from The American Heritage® Dictionary of the English Language, 4th Edition

  • n. Any of several plants of the genus Lathyrus, having pinnately compound leaves, slender tendrils, and variously colored flowers.

from Wiktionary, Creative Commons Attribution/Share-Alike License

  • n. A leguminous climbing plant, notably:

from the GNU version of the Collaborative International Dictionary of English

  • n. Any small leguminous plant of the genus Lathyrus, especially Lathyrus Nissolia.

from The Century Dictionary and Cyclopedia

  • n. In botany, a name given loosely to plants of the genus Lathyrus. The meadow-vetchling is L. pratensis, a plant difficult to eradicate, but useful for forage.

from WordNet 3.0 Copyright 2006 by Princeton University. All rights reserved.

  • n. any of various small plants of the genus Lathyrus; climb usually by means of tendrils


from Wiktionary, Creative Commons Attribution/Share-Alike License

vetch (“leguminous plant of genus Vicia”) +‎ -ling


  • The symmetry of many plants is akin to the spirit of ancient peoples – woad, with leaves like roughly made arrow-heads; golden saxifrage, with its calix like a Roman urn; meadow-vetchling, with its curious stipules like spearheads locked in conflict.

    The Spring of Joy: A Little Book of Healing

  • Meadow vetchling, and the tall meadow crowfoot, with rich yellow blooms and dainty leaves, are set off by the pinks of the clover and the crimson of stray sainfoin clusters.

    The Naturalist on the Thames

  • The yellow vetchling had climbed up from the ditch and opened its flower, and there were young nuts on the hazel bough.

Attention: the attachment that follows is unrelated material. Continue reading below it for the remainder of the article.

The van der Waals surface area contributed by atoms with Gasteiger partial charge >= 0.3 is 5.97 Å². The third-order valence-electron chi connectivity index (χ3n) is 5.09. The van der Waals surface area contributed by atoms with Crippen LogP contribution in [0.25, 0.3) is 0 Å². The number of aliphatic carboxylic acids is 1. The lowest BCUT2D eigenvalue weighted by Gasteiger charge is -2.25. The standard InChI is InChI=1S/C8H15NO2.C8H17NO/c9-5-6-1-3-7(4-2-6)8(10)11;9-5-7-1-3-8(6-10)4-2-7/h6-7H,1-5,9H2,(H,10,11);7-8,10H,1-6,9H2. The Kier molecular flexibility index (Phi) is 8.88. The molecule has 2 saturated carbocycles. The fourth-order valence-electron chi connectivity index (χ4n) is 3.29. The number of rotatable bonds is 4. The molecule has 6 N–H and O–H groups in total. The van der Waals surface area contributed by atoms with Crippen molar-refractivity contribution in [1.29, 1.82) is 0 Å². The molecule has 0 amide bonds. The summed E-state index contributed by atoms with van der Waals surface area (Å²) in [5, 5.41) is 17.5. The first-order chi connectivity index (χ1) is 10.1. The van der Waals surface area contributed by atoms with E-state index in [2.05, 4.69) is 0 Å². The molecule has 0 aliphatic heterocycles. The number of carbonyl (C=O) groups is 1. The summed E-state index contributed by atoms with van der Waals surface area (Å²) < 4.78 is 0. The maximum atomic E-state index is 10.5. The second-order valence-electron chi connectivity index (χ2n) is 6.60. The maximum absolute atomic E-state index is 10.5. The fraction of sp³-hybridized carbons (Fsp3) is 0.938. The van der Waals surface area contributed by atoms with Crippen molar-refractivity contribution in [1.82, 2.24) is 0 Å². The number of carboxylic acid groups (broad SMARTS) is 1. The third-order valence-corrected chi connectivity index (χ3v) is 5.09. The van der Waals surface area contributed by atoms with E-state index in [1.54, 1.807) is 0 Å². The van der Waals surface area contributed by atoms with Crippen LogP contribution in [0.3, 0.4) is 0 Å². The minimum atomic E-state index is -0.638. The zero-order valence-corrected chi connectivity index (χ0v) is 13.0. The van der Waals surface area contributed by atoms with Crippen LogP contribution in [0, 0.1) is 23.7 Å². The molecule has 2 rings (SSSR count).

Round About a Great Estate

  • A yellow vetchling, too, is now opening its yellow petals beside the Long Ditton road: another summer flower, which comes in as the blue veronica is leaving the sward.

    The Toilers of the Field

  • On slender stalks the yellow vetchling blooms, reaching ambitiously as tall as the lowest of the brambles.

    Nature Near London

  • All this took place between mother and daughter whilst the Caliph stood upon the terrace-roof listening to their say, and presently he picked up a pebble the size of a vetchling [FN#163] and, setting it between his thumb and forefinger, jerked it at the wax candle which burned before the young lady and extinguished the light.

    Arabian nights. English

  • Corn-marigold was gay again in July, and the white blackberry blossoms came with crane's bill and flax, campion and willow-herb, speedwell and vetchling.

    The Old Helmet, Volume II


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